“Tucked away in the Moru Kopjes, this secluded camp, run entirely by women, boasts impressive game viewing and dazzling sunrises”
After a day of amazing game viewing - leopards, cheetahs, a family of lions asleep under a tree - we approached camp at dusk, weaving along muddy river banks and across a weathered wooden bridge, under which crocodiles bask in shallow waters and you sometimes see hippo. Warmly welcomed with a glass of tamarind juice and a hot towel to rid ourselves of the day’s dust showers, we felt instantly spoilt - and this attentiveness to detail continued throughout our stay. We slept and dined extremely well, but it was the memories of the genuine, all-female staff that stayed with us long after we'd left - nothing is too much trouble for this friendly team.
Why we chose this partner
- Spacious, comfy tents with an authentic safari feel, but unexpected home comforts (bathrobes, hot water bottles)
- The spectacular location and bush views; we witnessed one of our most breathtaking sunrises to date
- Delicious and varied food, incredible given that you're in the middle of the bush! Our guides ate with us, which gave us a chance to share stories
- The variety of scenery and game viewing in this area was very special - the Great Migration passes through the park, and it's well known for its big cats and occasional sightings of black rhino
- The camp is staffed entirely by women - a real first in Tanzania
Please be aware
- The superb service and food, coupled with its remoteness and small size, mean prices are high (typically USD 800-1000 pp per day) - but they include all meals, drinks, game drives, private transfers, internal flights and hefty park fees ... pretty much everything, in fact
- All meals are eaten around 1 long table, which means you do need to be sociable in the evenings
- With only 8 tents this small camp books up quickly in high season
- More rustic than other safari camps in our portfolio (eg bucket hot-water showers), but still lovely
Best time to go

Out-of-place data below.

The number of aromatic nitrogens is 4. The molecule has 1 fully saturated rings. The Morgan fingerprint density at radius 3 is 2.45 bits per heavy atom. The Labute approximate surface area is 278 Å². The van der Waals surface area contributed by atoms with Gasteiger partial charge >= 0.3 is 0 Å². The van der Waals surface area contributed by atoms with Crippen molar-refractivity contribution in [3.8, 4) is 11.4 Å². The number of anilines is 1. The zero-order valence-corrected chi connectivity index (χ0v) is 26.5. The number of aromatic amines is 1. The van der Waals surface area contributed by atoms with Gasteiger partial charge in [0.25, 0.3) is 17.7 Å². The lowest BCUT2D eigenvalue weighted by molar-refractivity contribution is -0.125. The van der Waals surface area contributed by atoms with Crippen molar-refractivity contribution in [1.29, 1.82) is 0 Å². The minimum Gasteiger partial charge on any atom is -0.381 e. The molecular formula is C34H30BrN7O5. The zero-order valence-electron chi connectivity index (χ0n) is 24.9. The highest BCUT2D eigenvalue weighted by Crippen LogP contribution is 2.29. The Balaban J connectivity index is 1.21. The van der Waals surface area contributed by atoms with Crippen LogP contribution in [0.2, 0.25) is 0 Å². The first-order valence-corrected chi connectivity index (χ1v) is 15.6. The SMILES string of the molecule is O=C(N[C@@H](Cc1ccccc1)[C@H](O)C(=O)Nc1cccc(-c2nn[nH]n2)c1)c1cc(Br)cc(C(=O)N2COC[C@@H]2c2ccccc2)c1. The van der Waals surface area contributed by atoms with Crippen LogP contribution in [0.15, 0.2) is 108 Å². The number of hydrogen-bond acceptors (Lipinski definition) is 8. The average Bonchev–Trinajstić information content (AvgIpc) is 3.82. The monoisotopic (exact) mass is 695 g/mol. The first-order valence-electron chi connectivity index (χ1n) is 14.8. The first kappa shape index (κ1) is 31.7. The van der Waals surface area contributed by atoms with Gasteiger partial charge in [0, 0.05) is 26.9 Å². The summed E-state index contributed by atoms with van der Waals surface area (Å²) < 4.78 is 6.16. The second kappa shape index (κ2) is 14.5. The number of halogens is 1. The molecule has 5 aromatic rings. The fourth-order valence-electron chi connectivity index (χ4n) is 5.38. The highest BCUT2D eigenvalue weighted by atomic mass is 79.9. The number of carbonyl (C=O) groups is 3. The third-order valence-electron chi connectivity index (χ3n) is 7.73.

Our top tips
With just 8 tents, the atmosphere of the camp is intimate and personalised, with lots of attention to detail (we loved the furry hot water bottles placed in our bed while we were at dinner, and the dried flowers on our pillows). All are comfortable and spacious with firm beds, funky cushions and functional storage. The bedside tables are lit by traditional ‘gas lantern’ lamps which cast a warming glow and make the tents all the more cosy to retire to. Bright throws and rugs add splashes of colour to the neutral safari tones and sheepskin rugs underfoot make the early starts infinitely more palatable.
The front of the tent serves as a spacious porch area complete with luxurious daybeds and a coffee table; perfect to relax and take in the breathtaking views of the bush. What really marked our stay was nature's wake-up call. Nothing can quite match the dramatic orange Serengeti sun streaming in through the front of the tent each morning as the birds are starting to wake. We sat in awe and watched the landscape come to life.
At the back of the tent is a surprisingly good bathroom, complete with a copper sink and jug, that gets filled with hot water each morning. There are fluffy white towels and cotton bathrobes along with hanging space for clothes. The toilet and shower units are partitioned off by heavy canvas flaps; the latter is a ‘bush shower’ and hot water is supplied by a large canvas bucket which is hoisted up for you by a Herculean member of the camp staff first thing in the morning; you can also arrange pre-dinner showers on request. There are lots of thoughtful extras, too: cotton wool buds, large dispensers of shampoo and shower gel; even a tin of washing powder to wash delicate items you can't put in the camp laundry.